Telehealth, also called telemedicine, has gained wide popularity over the past year.
As the coronavirus made it more difficult and even risky to visit medical professionals in-person, telemedicine offered an effective way for patients to visit with their doctors while maintaining social distancing. Millions of Americans used this innovative and convenient technology in 2020. Maybe you’re one of them. But what exactly is telehealth, how does it work, and which laws regulate it?
Telehealth is a process where doctors provide healthcare to patients virtually—through the phone or through video.
However, the term “telehealth” covers so much more—any time a specialist from another state is called for a consultation, that’s telehealth. Sending X-rays, remote patient monitoring (like what many now do with their smart watches), and even the transmission of medical records from one doctor to another are all part of the umbrella term of “telehealth.”
From its sudden popularity, it may seem like telehealth is a new technology. It’s not! In fact, the first widely reported use of interactive video communications for healthcare was in 1959—when doctors at the University of Nebraska sent neurological scans to medical students across campus. In the late 1960s, the National Aeronautics and Space Administration (NASA) started to use telemedicine to monitor astronauts’ health while they were in space.
Common telehealth regulations include:
Reasons for excessive telehealth regulations range from well-intentioned concern about patient health and quality of care to the desire of private interests to maintain monopolies and prevent competition.
What matters most is what can be done to remove unnecessary regulations to ensure all Americans have access to quality healthcare through telemedicine.
Since the pandemic began, 36 states have enacted legislation to permanently or temporarily suspend telehealth laws. As millions of Americans experienced the benefits of this innovative technology during the coronavirus, many states are working to make temporary deregulations permanent.
Here are just a few of the many examples of state policy organizations working to make telehealth reforms permanent:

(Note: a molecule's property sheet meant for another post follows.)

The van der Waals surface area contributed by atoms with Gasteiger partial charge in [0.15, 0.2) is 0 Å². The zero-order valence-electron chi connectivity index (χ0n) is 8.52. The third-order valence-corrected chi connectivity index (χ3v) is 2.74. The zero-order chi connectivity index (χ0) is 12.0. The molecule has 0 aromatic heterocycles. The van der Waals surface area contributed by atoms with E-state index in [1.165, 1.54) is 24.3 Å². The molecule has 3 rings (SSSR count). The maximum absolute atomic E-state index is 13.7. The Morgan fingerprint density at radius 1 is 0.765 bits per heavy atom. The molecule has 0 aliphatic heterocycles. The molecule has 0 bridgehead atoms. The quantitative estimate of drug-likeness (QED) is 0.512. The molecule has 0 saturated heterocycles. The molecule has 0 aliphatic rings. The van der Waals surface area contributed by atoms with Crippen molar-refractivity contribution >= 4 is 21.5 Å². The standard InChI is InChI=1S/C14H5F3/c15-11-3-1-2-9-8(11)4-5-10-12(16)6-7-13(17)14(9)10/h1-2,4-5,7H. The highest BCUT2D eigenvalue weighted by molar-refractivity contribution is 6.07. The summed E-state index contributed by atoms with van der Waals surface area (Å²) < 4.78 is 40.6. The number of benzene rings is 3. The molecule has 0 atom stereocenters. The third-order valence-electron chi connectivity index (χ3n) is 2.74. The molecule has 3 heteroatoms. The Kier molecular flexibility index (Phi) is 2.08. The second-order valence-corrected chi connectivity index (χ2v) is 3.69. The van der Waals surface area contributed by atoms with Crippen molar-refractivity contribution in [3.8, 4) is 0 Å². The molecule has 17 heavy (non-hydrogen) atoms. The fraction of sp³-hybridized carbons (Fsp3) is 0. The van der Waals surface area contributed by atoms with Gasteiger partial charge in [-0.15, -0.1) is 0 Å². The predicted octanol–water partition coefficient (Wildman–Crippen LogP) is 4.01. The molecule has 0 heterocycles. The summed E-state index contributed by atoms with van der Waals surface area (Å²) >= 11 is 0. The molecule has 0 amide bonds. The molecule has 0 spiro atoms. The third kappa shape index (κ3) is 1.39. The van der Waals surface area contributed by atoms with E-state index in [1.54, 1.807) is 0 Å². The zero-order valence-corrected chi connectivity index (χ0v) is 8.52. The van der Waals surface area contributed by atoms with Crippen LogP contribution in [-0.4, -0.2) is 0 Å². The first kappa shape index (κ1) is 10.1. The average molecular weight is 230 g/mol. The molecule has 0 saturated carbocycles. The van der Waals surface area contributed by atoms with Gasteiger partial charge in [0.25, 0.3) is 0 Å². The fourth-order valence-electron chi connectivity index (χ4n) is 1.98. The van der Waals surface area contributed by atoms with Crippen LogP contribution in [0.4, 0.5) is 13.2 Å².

States should first review existing telehealth regulations and consider making reforms that improve patients’ access to this beneficial technology.
Telehealth reforms include the following:
Other steps states can take:
For many patients with life-threatening conditions, their chance of survival is only as good as the doctor who is treating them. For the millions of Americans who do not live in a major city, access to specialists can be limited. April Hynes’s incredible story shows how telehealth is saving lives by making it possible for patients to work with specialists outside their immediate geographic area.
April is a mother of three from southeastern Pennsylvania who was already suffering from stage-four cancer when the pandemic struck. She had been traveling to see a physician in a nearby state, who had expertise treating her illness. But when Pennsylvania’s governor banned cross-state telemedicine, April could no longer work with the doctor she trusted and needed.
Fortunately, state-based think tanks across the country were already aware of these bans on cross-state telehealth and were already working to remove them. While continuing a push for broader healthcare reforms that would benefit all residents of the state, Pennsylvania’s Commonwealth Foundation realized that April needed help now, not when the legislature got around to it. So, while continuing to encourage the state legislature to enact general telehealth reforms, they helped April get in touch with her state representative.
Thanks to their efforts, April was able to obtain a special telehealth exception because of her life-threatening illness
Licensing Recognition for Telehealth Providers in Alaska
Alaska Policy Forum
Minnesota Seeks to Allow out of state Physicians to Provide Telehealth Services
Center of the American Experiment
Nebraska Legislature to Debate Expanded Telehealth Access
Ohio can Improve Access to Healthcare Through Telehealth
The Buckeye Institute
Solutions for States: Healthcare Reforms
State Policy Network
Certificate of Need Repeal Would Benefit Alaskans
Alaska Public Policy Foundation
West Virginia Should Eliminate CON Laws
Cardinal Institute for West Virginia Policy
Barrier to Entry. Barrier to Healthcare.
“We Are in the Community Treating the People Who Live Here”
North Carolinians Deserve Better Healthcare (Video)
John Locke Foundation
Study: Massachusetts Should Embrace Direct Healthcare Options
Addressing Cost Drivers in U.S. Healthcare
Texas Public Policy Foundation